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Embracing digitalisation to tap into new markets

Embracing digitalisation to tap into new markets

For more than a hundred years, Vorwerk, a diversified German business best known for direct sales of its high-end Thermomix food processor and Kobold vacuum cleaners, made its name with door-to-door sales and by selling products at parties.

This created a direct relationship with customers, while turning the Wuppertal-based family business into the world’s fourth largest direct sales business by revenue. But now, digitalisation is taking the company to a new level.

For many company leaders, going digital can be scary, as the technologies – like drones or Artificial Intelligence – can seem complex and futuristic. A change in mindset is often required. Leaders have to let go of what made them successful in the past and be open to what could make them more successful in the future.

But for those who embrace change, as Vorwerk is in the midst of doing, there are significant rewards.

Reiner Strecker, managing director at Vorwerk

For more than 50 years, Vorwerk’s Thermomix product enjoyed steady growth. But by 2012, market share was under threat by similar products from competitors.

The company took time out to thoroughly assess the relative strengths and weaknesses of its appliance. Management knew that it needed to integrate emerging technologies into its products and services to differentiate itself from cheaper competitor products, according to the company.

In 2014, Vorwerk released a modernised Thermomix, which came with a chip allowing users to find recipes on the device itself in addition to cutting, mixing, steaming food, and performing many other functions. They could also be shown how to cook with those recipes using on-screen instructions. The device would pre-set times and temperatures and speeds for each step. Cooks just had to add ingredients.

A year later, the company introduced a version for the digital age. Today’s Thermomix is enabled with Internet of things (IoT) technology – one of eight technologies identified by PwC as essential to business transformation.

This provides a gateway to multiple services via its connection to the Internet. Users can download recipes online, and also get help from a growing community of Thermomix enthusiasts who demonstrate features, show off cooking techniques and offer tips and techniques that customers can view right on their food processors’ screens. There’s also an app suggesting users what to cook from a large database of recipes, and then order ingredients to be delivered to their door. This is made possible via partnerships with local delivery companies.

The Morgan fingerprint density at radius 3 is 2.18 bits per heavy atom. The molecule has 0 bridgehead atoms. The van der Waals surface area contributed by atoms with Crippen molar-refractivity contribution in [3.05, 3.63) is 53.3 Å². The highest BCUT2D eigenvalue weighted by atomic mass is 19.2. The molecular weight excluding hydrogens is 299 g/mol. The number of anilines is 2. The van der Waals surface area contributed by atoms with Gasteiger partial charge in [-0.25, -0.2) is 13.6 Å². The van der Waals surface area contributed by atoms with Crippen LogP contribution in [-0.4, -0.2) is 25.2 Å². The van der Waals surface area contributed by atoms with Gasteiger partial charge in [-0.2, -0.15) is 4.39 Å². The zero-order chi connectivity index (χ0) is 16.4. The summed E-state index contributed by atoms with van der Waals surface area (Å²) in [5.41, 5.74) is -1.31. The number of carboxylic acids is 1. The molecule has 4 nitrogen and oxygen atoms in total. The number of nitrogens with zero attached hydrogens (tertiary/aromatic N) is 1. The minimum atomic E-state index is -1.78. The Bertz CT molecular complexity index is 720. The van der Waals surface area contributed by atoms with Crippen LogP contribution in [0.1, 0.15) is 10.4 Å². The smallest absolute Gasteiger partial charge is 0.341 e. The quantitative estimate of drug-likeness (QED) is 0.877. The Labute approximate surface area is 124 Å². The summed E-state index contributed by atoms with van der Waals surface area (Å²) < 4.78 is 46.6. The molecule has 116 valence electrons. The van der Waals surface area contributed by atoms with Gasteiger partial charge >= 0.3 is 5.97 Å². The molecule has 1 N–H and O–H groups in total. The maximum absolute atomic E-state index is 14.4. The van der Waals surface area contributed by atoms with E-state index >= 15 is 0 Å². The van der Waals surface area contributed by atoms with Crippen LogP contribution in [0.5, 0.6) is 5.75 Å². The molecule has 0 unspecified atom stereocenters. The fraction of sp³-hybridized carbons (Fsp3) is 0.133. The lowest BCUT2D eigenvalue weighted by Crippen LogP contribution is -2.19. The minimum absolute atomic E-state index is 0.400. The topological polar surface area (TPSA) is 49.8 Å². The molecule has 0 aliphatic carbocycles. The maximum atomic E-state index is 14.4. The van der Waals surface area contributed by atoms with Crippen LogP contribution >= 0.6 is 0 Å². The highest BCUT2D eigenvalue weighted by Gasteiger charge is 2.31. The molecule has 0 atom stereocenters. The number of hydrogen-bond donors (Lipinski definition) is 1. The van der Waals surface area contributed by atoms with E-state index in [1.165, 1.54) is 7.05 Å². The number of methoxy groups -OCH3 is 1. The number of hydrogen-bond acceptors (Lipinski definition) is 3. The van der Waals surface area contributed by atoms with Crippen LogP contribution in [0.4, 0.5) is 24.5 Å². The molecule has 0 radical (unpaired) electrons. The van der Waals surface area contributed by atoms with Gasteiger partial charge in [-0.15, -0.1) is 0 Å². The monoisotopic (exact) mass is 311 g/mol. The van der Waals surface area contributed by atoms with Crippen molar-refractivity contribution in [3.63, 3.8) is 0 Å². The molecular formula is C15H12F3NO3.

Customers all over the world are hosted on a cloud-based e-commerce platform they can register for. Having a direct connection to customers gives the business insight into their behaviour and helps Vorwerk continually improve products and services.

“We do not just want to produce high-quality household products, we want to develop and distribute the best and digitally supported products that offer customers added value every day,”

Reiner StreckerManaging director at Vorwerk

Another example is Kobold vacuum cleaners, which now come with an app and can be controlled remotely with a smartphone. Vorwerk is working on adding a remote surveillance feature so that roaming vacuum cleaners can one day be used for home security. Vorwerk is also introducing Industry 4.0 smart manufacturing processes in its production facilities.

The company also invests in start-ups through its Vorwerk Ventures unit, which has invested in more than 15 companies. Strecker admits that the transfer of culture and technology from a start-up to a family business is not easy, but the company is learning as it goes along.

Of course, innovation doesn’t come cheap. The company expects to spend up to €500 million on infrastructure and digital business models, says Mr Strecker. This includes a new production plant and research and development facility in Wuppertal. Staff are being recruited and software developed.

Vorwerk products are still sold in three ways: at parties or involving product demonstrations in a person’s home; in Vorwerk’s shops; and online. The challenge for the company will be how to digitally link these three channels to provide its customers with the easiest access to its products and at the same time optimise the relationship between customers and sales staff in these channels.

Contact us

Peter Englisch

Global Family Business and EMEA Entrepreneurial and Private Business Leader, Partner, PwC Germany

Alexandra Firnges

EMEA Marketing & Communications Leader, PwC Germany

Tel: +49 406 378 1929